The End of the Tour is probably the closest thing I’ve ever seen to a Matryoshka Russian dolls analogy put to paper. It isn’t “meta”, nor does it contain literal stories within stories, but it’s a work that is only birthed out of the ones that came before it. The outer shell is of course the film itself, directed by James Ponsoldt, and its script, written by Donald Marguiles. That script is wrapped around its original source material; a novel/memoir authored by David Lipsky. Nested within that memoir is the book’s origin; an interview conducted by Lipsky for Rolling Stone magazine with literary wonder David Foster Wallace. And at the very core of that interview is the subject – Infinite Jest – the novel that catapulted Wallace to stardom.

One man’s story becomes another’s, becomes another’s, becomes another’s.

That’s not to say Wallace isn’t the front and center topic of this movie. But it’s also hard not to wonder how he, a man who fretted about how narcissistic it was to show up for a few pages in Rolling Stone magazine, would feel about these works that have cascaded from his own.

Then again, that’s what writing is: The endless retelling of a few really good stories.

Spanning the five days Lipsky spent with Wallace on his publicity tour in 1996, The End of the Tour is a collection of moments, conversation, and philosophical insights between the two. The topics range from cultural observations about the way we consume television to deeper, personal revelations concerning Wallace’s relationship with fame and his life post-Infinite Jest. Wallace also addresses, when pressed, rumors of his substance abuse issues and a time when he was on suicide watch. He compares the sensation of wanting to end his life with jumping out of a burning skyscraper, noting that it wasn’t about wanting to fall. It was about needing to escape the pain of the fire, however horrible the alternative. Twelve years later, outside the confines of this particular story, Wallace would revisit that pain a final time and take his life at the age of 46.

The film also explores the dynamic between these two writers, both as peers and from a journalist vs. subject perspective. In less than a week we watch the pair quickly move from cautious strangers to casual friends, only to ultimately, as a product of their own insecurities and similarities, become passive-aggressive and adversarial.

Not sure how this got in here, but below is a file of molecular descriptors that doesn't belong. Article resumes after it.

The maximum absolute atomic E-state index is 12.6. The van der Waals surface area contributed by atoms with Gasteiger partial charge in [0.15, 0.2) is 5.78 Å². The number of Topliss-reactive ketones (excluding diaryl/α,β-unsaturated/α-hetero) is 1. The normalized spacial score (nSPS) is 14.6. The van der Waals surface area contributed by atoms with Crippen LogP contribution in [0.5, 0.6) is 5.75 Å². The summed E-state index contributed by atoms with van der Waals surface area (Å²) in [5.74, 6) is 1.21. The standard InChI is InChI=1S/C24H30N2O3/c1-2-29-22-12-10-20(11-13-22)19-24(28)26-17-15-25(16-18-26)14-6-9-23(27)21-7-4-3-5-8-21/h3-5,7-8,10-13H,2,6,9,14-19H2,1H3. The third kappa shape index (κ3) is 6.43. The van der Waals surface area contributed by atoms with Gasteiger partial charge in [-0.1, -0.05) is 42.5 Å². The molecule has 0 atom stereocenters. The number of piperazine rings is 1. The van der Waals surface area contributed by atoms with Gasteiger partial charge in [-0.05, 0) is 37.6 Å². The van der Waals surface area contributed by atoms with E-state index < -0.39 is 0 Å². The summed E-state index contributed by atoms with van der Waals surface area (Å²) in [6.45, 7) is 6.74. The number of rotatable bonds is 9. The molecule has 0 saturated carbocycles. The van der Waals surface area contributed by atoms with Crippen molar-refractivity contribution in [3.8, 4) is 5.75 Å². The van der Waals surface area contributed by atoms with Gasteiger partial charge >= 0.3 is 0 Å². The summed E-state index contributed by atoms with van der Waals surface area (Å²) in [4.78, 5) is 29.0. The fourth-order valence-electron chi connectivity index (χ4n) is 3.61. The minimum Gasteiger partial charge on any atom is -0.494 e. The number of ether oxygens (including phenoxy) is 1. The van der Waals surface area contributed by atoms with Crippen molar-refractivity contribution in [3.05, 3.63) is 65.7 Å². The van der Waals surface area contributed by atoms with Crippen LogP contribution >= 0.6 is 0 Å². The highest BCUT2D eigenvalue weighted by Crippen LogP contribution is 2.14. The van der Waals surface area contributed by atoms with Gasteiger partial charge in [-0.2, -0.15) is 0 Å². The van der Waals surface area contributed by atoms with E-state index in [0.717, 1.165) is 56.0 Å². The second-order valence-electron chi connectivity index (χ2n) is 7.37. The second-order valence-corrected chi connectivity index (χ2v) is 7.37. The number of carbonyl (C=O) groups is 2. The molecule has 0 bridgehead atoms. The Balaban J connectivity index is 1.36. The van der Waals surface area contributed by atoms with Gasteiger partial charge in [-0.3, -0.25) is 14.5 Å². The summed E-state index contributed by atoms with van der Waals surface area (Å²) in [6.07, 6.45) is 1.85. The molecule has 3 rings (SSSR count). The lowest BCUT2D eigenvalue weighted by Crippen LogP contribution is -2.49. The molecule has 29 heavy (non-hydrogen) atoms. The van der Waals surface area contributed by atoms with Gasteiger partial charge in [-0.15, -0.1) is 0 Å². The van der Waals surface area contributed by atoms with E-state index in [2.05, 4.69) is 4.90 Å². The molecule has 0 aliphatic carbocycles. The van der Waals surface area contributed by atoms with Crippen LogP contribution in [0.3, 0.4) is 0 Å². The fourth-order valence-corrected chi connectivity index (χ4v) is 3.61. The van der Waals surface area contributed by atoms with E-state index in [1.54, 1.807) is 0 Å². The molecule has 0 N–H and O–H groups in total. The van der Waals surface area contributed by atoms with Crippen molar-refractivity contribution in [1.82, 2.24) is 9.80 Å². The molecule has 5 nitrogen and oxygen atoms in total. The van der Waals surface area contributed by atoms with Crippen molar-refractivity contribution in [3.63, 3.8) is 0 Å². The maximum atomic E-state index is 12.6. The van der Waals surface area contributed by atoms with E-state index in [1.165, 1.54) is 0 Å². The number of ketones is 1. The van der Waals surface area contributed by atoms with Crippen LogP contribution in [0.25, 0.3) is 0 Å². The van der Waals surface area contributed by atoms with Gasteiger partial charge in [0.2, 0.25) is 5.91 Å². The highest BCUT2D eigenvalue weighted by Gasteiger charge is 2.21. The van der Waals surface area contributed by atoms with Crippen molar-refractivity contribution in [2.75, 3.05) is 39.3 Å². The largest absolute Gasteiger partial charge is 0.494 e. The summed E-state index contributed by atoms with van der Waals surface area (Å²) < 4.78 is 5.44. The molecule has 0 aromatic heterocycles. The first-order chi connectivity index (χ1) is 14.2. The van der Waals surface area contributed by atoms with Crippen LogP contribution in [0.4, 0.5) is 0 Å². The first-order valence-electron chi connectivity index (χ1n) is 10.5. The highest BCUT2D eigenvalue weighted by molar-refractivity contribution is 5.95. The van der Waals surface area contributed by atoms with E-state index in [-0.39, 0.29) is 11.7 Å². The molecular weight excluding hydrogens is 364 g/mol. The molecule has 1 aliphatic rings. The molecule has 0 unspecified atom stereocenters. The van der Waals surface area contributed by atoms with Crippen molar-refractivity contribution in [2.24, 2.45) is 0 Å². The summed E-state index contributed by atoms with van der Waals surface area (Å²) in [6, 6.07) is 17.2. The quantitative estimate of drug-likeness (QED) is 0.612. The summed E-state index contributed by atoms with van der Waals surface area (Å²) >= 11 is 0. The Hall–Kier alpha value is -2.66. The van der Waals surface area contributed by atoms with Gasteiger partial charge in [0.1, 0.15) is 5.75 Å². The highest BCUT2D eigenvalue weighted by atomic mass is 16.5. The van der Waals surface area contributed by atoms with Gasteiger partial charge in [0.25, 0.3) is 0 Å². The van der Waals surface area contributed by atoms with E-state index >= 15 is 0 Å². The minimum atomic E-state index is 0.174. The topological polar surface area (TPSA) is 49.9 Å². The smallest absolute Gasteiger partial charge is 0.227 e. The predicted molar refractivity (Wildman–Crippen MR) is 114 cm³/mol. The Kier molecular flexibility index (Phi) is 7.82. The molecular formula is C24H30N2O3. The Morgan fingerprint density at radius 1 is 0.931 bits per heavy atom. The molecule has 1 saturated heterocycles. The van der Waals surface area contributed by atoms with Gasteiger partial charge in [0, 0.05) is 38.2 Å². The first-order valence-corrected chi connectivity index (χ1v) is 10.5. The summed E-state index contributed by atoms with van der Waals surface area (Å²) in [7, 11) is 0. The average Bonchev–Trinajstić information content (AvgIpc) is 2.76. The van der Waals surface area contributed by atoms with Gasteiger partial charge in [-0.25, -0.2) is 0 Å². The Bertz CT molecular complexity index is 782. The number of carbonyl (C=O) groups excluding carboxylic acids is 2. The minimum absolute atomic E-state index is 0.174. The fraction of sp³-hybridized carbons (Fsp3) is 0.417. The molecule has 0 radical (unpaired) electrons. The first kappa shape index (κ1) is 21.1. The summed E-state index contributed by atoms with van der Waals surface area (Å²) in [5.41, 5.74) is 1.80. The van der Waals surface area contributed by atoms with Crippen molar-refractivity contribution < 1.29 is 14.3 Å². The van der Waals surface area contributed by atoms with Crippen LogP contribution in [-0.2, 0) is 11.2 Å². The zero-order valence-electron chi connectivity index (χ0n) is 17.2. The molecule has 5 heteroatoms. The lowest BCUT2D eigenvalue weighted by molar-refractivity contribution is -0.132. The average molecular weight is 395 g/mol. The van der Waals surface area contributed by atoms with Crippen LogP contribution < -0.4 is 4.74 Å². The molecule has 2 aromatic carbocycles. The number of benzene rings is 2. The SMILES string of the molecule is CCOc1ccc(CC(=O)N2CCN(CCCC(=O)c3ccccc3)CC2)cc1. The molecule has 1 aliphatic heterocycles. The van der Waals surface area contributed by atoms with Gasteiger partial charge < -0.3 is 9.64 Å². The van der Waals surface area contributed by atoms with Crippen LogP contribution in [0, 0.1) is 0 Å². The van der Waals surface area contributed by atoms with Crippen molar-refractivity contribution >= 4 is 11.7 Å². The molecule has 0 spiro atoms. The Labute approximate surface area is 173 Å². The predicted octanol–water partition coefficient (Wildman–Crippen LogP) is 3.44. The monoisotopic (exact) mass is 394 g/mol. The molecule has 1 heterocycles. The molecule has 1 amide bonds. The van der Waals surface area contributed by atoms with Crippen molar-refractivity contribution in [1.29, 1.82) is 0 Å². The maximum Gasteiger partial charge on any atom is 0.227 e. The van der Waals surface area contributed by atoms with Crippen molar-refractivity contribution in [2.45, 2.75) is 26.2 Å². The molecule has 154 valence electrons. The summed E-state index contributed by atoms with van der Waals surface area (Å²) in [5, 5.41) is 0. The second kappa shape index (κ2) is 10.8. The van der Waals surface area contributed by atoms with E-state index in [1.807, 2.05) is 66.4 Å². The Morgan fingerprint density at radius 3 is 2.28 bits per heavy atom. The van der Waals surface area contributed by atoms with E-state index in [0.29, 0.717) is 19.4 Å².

Part of that adversarial relationship stems from the delicate egos of the two frontmen, played expertly by Jason Segel and Jesse Eisenberg. While Eisenberg does his usual thing and does it well, Segel’s performance is so far away from what we’ve seen him do before that it completely steals the show. He perfectly captures a man trapped in a state of reluctance and an exaggerated state of awareness, constantly second-guessing how his interview is going to play with the public, and then berating himself for caring what anyone thinks (followed by worrying if that makes him look like an asshole, and so on).

As easily as I can recommend The End of the Tour for all of those reasons, I most recommend it for what it isn’t. This movie defies genre categorization or any standard formulas or story structure. This isn’t your stereotypical biopic either, spanning the hardships of Wallace’s life, nor is it a bromance road trip comedy about how much these two dudes like each other. It’s simply a series of conversations. Conversation about snacks. Friends. Fears. Art. Loneliness.

Because as the man once said himself: Fiction’s about what it is to be a fucking human being.


  1. Some may wonder why a review of this movie is at The Beat, but Wallace was a big fan of pop culture, especially movies.

    If the massive “Infinite Jest” looks daunting, start with his book of essays, “A Supposedly Fun Thing I’ll Never Do Again.” You won’t regret it.

  2. Thanks for the link, Kyle. Here is Wallace on the ’97 Charlie Rose show that Fraction mentions. He doesn’t look or sound a lot like Segel does in the trailers (at least to my eyes), but I’ll reserve judgment until I see the movie.

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